BEST COACH - 2004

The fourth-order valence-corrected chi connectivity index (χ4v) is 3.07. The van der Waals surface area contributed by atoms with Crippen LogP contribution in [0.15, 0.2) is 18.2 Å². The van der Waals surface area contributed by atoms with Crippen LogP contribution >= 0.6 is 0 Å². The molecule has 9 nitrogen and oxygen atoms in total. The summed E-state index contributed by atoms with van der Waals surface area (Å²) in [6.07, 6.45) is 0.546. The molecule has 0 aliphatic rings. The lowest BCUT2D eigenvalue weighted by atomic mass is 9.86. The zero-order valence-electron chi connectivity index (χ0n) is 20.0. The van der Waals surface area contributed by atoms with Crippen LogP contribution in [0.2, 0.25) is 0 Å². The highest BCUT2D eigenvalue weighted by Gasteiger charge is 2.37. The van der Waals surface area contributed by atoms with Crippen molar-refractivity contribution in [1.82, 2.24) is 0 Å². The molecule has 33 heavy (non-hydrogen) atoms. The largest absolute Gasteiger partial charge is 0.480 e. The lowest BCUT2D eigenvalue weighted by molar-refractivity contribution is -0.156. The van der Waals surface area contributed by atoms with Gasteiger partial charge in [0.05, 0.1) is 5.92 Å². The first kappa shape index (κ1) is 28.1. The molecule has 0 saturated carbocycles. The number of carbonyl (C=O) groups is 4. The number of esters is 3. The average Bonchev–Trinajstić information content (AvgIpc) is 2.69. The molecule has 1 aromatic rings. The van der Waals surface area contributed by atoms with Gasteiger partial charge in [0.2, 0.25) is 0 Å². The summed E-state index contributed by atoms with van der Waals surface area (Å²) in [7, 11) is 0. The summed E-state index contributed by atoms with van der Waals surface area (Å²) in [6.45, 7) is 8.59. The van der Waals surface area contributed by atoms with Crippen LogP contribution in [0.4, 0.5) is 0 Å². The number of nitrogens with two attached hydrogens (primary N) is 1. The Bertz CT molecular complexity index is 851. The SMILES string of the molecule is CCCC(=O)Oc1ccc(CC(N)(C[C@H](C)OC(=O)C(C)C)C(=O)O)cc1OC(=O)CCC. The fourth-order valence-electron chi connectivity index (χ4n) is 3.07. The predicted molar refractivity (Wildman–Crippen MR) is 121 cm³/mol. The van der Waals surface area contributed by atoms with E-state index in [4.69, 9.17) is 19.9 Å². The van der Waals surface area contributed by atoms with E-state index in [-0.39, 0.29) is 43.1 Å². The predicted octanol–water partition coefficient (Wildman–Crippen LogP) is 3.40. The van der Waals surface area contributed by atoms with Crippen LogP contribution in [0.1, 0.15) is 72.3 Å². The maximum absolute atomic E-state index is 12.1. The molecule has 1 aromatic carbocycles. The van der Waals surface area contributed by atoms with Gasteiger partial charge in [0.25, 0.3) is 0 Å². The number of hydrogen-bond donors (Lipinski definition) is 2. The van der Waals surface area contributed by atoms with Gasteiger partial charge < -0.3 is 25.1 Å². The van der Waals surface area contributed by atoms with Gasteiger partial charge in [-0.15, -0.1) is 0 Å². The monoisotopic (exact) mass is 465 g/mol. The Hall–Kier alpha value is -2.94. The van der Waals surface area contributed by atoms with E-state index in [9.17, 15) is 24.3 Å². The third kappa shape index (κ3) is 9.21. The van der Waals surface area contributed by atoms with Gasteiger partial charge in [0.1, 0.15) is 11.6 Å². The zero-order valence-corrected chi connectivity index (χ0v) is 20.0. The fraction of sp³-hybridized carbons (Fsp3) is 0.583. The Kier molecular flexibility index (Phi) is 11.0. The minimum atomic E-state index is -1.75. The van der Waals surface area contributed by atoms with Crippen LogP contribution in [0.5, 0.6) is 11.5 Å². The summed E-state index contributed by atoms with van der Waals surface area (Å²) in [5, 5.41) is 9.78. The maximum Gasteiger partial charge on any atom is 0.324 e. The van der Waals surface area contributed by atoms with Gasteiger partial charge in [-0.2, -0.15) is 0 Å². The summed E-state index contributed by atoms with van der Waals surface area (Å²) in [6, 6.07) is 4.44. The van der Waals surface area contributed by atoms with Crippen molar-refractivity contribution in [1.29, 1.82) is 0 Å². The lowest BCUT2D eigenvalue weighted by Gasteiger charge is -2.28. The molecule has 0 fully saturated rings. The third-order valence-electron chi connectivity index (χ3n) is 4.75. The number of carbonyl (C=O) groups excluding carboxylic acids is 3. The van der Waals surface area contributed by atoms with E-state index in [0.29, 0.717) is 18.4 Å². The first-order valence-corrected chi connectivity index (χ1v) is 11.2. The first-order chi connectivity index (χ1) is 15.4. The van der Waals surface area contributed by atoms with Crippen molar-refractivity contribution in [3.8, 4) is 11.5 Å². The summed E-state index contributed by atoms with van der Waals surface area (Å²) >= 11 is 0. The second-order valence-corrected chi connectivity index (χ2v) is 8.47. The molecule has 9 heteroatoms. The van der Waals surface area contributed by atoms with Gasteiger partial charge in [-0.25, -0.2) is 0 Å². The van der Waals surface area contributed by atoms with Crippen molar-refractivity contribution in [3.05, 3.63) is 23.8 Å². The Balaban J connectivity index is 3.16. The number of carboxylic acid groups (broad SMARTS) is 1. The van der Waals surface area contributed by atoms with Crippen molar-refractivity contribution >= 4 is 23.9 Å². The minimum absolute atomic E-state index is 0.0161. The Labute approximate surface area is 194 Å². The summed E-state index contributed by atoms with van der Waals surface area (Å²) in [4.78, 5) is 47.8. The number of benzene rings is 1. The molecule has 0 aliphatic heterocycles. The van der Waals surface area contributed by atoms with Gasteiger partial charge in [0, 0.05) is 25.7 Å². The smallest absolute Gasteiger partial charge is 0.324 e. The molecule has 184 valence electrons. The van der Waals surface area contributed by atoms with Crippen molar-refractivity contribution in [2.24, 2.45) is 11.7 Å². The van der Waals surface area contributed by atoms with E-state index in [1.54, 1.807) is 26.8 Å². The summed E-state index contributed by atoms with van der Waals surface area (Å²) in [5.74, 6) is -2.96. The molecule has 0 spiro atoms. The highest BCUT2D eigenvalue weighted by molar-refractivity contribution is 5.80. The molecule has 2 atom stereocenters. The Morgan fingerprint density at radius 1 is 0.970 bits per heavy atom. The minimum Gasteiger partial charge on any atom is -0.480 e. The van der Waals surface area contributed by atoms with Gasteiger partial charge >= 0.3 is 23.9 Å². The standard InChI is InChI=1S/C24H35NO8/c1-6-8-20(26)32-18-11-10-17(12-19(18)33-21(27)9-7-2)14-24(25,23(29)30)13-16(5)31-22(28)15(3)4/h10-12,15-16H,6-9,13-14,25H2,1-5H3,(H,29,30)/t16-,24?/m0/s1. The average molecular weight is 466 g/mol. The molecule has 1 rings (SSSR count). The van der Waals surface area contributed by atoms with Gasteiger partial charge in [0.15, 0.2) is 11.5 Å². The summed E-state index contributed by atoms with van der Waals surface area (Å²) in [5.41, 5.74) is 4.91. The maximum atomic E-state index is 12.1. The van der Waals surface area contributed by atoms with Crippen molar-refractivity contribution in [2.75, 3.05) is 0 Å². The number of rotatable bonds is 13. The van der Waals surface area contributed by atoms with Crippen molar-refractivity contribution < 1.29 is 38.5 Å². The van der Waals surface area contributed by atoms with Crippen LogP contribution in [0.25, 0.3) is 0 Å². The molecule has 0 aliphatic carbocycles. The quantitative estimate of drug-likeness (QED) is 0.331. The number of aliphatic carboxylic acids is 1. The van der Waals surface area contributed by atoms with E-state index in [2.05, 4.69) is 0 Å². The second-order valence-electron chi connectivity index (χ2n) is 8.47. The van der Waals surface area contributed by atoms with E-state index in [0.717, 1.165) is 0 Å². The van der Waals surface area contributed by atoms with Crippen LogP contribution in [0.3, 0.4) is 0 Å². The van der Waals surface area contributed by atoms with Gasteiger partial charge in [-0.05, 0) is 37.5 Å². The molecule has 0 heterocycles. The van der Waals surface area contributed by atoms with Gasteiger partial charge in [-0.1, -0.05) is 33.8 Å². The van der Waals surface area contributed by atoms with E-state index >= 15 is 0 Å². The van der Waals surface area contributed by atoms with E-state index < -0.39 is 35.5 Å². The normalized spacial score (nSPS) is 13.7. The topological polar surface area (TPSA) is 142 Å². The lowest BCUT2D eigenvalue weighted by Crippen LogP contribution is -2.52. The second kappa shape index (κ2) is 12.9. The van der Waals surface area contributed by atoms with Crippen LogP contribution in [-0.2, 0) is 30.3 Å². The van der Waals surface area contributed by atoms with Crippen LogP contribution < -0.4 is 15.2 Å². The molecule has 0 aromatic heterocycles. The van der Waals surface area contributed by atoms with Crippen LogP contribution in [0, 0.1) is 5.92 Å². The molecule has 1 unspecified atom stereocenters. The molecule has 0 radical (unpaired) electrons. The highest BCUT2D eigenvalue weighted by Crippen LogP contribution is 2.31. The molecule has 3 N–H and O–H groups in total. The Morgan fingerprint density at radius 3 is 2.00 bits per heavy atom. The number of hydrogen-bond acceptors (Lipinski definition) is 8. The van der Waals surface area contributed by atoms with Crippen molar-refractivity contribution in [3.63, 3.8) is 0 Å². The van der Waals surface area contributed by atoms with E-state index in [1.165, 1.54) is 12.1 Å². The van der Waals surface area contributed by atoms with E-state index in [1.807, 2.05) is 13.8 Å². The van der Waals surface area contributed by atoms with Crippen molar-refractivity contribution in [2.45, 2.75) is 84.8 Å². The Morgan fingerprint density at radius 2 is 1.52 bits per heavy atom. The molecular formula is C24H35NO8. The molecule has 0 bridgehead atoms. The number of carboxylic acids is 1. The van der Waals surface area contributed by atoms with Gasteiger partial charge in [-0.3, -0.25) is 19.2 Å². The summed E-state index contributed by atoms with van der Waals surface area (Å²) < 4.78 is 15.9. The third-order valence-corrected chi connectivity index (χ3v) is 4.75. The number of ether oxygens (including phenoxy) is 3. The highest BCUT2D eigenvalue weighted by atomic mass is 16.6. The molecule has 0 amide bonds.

It's easy to forget exactly how dreadful the Minnesota Timberwolves were before Flip Saunders took the helm in 1995. His predecessor, Bill Blair, had compiled a miserable record of 27-75, and Saunders inherited a talented but troubled roster that included Tom Gugliotta, J.R. Rider, Christian Laettner, and a kid named Kevin Garnett. By the next season the Wolves were competing in the playoffs (albeit a three-game sweep by the Houston Rockets), and they've been there every year since. It's a testimony to the onetime Golden Valley Lutheran College coach's deft tutelage that every player who lands on the Wolves' roster--from 10-day emergency signees like Anthony Goldwire to high-impact players like Latrell Sprewell--bumps their game up a notch. The cagey Saunders has also turned the T-Wolves into one of the stingiest squads in the NBA by being one of few coaches to embrace the zone defense. The T-Wolves utilize a half-dozen different schemes that often leave the opposition bewildered. When Sports Illustrated recently polled coaches on which teams played the toughest zone defense in the league, the Wolves were cited 17 times. The runner-up's total: zero. Last but not least, the one black mark on Saunders's coaching record, the team's inability to make it past the first round of the playoffs, is about to be erased.